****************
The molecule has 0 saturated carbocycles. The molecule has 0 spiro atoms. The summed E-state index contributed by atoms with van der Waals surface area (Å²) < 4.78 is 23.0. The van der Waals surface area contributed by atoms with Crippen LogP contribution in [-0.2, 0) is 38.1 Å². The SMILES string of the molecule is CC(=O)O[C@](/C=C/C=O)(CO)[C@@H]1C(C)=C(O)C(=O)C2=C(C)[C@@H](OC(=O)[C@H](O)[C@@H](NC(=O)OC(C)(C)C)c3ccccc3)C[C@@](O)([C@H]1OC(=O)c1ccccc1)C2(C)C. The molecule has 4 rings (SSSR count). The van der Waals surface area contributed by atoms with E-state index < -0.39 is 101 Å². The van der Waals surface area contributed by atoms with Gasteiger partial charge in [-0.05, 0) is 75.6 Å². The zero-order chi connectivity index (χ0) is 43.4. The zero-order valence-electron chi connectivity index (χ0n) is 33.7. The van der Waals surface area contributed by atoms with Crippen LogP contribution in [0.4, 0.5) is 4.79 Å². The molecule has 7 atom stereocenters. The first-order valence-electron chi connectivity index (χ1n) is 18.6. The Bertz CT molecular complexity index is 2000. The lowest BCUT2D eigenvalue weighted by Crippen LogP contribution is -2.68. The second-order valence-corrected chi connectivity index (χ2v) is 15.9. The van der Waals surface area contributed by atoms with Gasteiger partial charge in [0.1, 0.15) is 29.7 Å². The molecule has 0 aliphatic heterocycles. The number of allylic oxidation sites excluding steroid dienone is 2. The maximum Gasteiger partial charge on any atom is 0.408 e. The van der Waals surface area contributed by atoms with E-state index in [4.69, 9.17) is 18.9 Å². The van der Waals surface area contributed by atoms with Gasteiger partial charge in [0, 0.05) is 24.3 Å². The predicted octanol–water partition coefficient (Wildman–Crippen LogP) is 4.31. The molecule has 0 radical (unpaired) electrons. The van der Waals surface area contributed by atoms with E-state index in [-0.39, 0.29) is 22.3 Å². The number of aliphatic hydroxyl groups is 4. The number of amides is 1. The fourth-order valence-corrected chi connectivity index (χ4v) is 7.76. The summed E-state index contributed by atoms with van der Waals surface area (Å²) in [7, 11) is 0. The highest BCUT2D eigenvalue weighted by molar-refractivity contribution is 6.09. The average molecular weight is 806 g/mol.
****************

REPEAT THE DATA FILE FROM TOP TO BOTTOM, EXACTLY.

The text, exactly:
The molecule has 0 saturated carbocycles. The molecule has 0 spiro atoms. The summed E-state index contributed by atoms with van der Waals surface area (Å²) < 4.78 is 23.0. The van der Waals surface area contributed by atoms with Crippen LogP contribution in [-0.2, 0) is 38.1 Å². The SMILES string of the molecule is CC(=O)O[C@](/C=C/C=O)(CO)[C@@H]1C(C)=C(O)C(=O)C2=C(C)[C@@H](OC(=O)[C@H](O)[C@@H](NC(=O)OC(C)(C)C)c3ccccc3)C[C@@](O)([C@H]1OC(=O)c1ccccc1)C2(C)C. The molecule has 4 rings (SSSR count). The van der Waals surface area contributed by atoms with E-state index < -0.39 is 101 Å². The van der Waals surface area contributed by atoms with Gasteiger partial charge in [-0.05, 0) is 75.6 Å². The zero-order chi connectivity index (χ0) is 43.4. The zero-order valence-electron chi connectivity index (χ0n) is 33.7. The van der Waals surface area contributed by atoms with Crippen LogP contribution in [0.4, 0.5) is 4.79 Å². The molecule has 7 atom stereocenters. The first-order valence-electron chi connectivity index (χ1n) is 18.6. The Bertz CT molecular complexity index is 2000. The lowest BCUT2D eigenvalue weighted by Crippen LogP contribution is -2.68. The second-order valence-corrected chi connectivity index (χ2v) is 15.9. The van der Waals surface area contributed by atoms with Gasteiger partial charge in [0.1, 0.15) is 29.7 Å². The molecule has 0 aliphatic heterocycles. The number of allylic oxidation sites excluding steroid dienone is 2. The maximum Gasteiger partial charge on any atom is 0.408 e. The van der Waals surface area contributed by atoms with E-state index in [4.69, 9.17) is 18.9 Å². The van der Waals surface area contributed by atoms with Gasteiger partial charge in [0, 0.05) is 24.3 Å². The predicted octanol–water partition coefficient (Wildman–Crippen LogP) is 4.31. The molecule has 0 radical (unpaired) electrons. The van der Waals surface area contributed by atoms with E-state index in [-0.39, 0.29) is 22.3 Å². The number of aliphatic hydroxyl groups is 4. The number of amides is 1. The fourth-order valence-corrected chi connectivity index (χ4v) is 7.76. The summed E-state index contributed by atoms with van der Waals surface area (Å²) in [7, 11) is 0. The highest BCUT2D eigenvalue weighted by molar-refractivity contribution is 6.09. The average molecular weight is 806 g/mol.